I received How Joyful People Think: 8 Ways of Thinking That Lead to a Better Life by Jamie Rasmussen from BakerBooks in exchange for a review.
As simultaneously simple and complex as it sounds to write a book revolving around a single bible verse on a broad topic like peace, Jamie Rasmussen makes it work. He uses Philippians 4:8 to walk readers through a topic by topic route to adjust thinking patterns. Each “whatever” idea falls into everyday thoughts. Reading how to recognize them helped me see where I can stop negative patterns and improve them to better match a biblical standard. In turn, it increases the level of peace I experience throughout my days. While the suggestions felt a little clinical at times, the message maintains its importance. Everyone can benefit from using this book for reflection and instruction on their thought patterns, especially in today’s high stress way of living.
I read Kamila Shamsie’s Home Fire for a book club, and it blew me away with its insight into culture, religion, politics, and family. Adapting the play Antigone to novel form, Shamsie adds even more depth to the storyline. The two sisters and their brother find their lives separating as they follow their adult paths, a shaky family background underneath them. A boy enters their lives, adding a clash in politics. The London setting provides a realistic and modern backdrop for engaging insight into our times. This novel makes a great book for discussion on accepting, assimilating, and adapting cultures.
Sarah Dessen’s latest novel The Rest of the Story hit shelves just in time for summer reading. It even takes place at a lake during summer as Emma Saylor visits her maternal grandmother she hadn’t seen since early childhood. As she reunites with her mother’s extended family years after the loss of her mother, she starts to learn some background. Dessen tackles developing new family relationships, handling the risks of alcoholism, and first love all within the view of a North Carolina lake. The slowly budding romance brings both sweetness and depth as Saylor develops her identity. Though generally revolving around teens, the story delivers a reminder to readers of all ages that we can learn more about ourselves and family by acknowledging the details, flaws and all, rather than ignoring them.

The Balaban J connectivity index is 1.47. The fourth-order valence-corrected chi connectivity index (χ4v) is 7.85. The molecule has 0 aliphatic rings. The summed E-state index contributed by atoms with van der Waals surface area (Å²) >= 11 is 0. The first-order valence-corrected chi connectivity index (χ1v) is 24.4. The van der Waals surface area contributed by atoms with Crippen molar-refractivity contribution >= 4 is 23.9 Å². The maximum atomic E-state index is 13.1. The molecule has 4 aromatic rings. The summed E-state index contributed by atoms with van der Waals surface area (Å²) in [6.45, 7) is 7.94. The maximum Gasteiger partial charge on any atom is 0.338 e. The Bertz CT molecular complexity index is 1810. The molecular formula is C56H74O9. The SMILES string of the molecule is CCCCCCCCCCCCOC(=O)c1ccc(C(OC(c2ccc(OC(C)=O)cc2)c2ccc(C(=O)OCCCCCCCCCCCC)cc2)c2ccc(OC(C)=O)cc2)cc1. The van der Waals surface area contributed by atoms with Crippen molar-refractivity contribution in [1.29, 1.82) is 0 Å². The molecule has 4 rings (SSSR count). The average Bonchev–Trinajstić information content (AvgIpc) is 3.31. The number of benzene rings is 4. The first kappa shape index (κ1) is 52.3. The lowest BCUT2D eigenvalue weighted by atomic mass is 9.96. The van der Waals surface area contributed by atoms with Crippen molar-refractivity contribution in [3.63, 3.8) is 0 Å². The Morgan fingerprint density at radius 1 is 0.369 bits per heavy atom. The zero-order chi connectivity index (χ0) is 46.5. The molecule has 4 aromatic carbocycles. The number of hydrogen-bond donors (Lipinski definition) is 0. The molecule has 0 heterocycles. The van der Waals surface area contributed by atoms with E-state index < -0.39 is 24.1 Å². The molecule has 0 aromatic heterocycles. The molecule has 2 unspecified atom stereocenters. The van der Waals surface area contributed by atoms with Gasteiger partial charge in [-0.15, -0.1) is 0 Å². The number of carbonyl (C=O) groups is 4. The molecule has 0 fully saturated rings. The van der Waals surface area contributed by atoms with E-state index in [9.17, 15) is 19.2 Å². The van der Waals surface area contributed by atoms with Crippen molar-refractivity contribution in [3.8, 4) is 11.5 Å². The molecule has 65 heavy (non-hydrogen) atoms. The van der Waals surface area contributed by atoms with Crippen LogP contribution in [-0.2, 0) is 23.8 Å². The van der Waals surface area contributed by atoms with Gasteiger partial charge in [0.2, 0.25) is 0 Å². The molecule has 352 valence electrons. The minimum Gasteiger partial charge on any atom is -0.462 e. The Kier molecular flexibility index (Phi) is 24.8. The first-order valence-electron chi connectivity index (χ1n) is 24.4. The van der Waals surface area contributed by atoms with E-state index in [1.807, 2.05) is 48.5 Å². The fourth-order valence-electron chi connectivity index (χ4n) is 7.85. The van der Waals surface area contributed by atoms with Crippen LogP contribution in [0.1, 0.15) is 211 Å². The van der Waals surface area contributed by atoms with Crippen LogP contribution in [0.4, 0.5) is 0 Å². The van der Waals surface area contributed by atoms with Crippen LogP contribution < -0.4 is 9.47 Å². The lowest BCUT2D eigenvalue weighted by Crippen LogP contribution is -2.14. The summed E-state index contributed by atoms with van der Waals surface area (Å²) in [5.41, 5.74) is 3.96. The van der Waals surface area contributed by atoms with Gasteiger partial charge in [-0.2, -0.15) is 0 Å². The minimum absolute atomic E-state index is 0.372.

I had the pleasure of reading the last part of this book set on a lake resort at a lake at a state park with my best friend. We read it together for our long distance book club, this time reading the final section and discussing it in person.
Tracie Miles writes an accessible starting point for adjusting perspectives and making life improvements in Love Life Again: Finding Joy When Life Is Hard. Each chapter covers a topic that includes an application the reader can make after reading. It makes a great discussion book to cover with a partner who wants to reach similar goals, and it may pay off to read only one or two chapters a week to give ample opportunity for applying the concepts. The content mostly stays at a surface level, making it a guide beneficial to anyone. However, for those with mental health issues I would suggest it as a starting point or supplement to licensed therapy. As someone who needs more I still find encouragement and direction from this work because each small step makes a different. It serves as a reminder for some of the everyday tasks I can maintain to keep up my mental hygiene as well as my Christian walk and relationship with God.
I received The Baker Compact Dictionary of Biblical Studies by Tremper Longman III and Mark L. Strauss from BakerBooks in exchange for a review.
This mass market paper sized dictionary makes a useful, non cumbersome addition to a theologian’s or person of faith’s shelf. It includes entries for important people, literary devices, historical periods and more. Easy to understand, each definition gives a starting point for understanding the context of biblical concepts. Sometimes it works like a dictionary giving a definition of a literary devices, and other times it has a longer paragraph moreso resembling an encyclopedia entry. I enjoyed reading through this to glean a little more information and learned a lot about various historical perspectives and movements regarding interpretation of the bible. I recommend it as an accompaniment for studying the bible.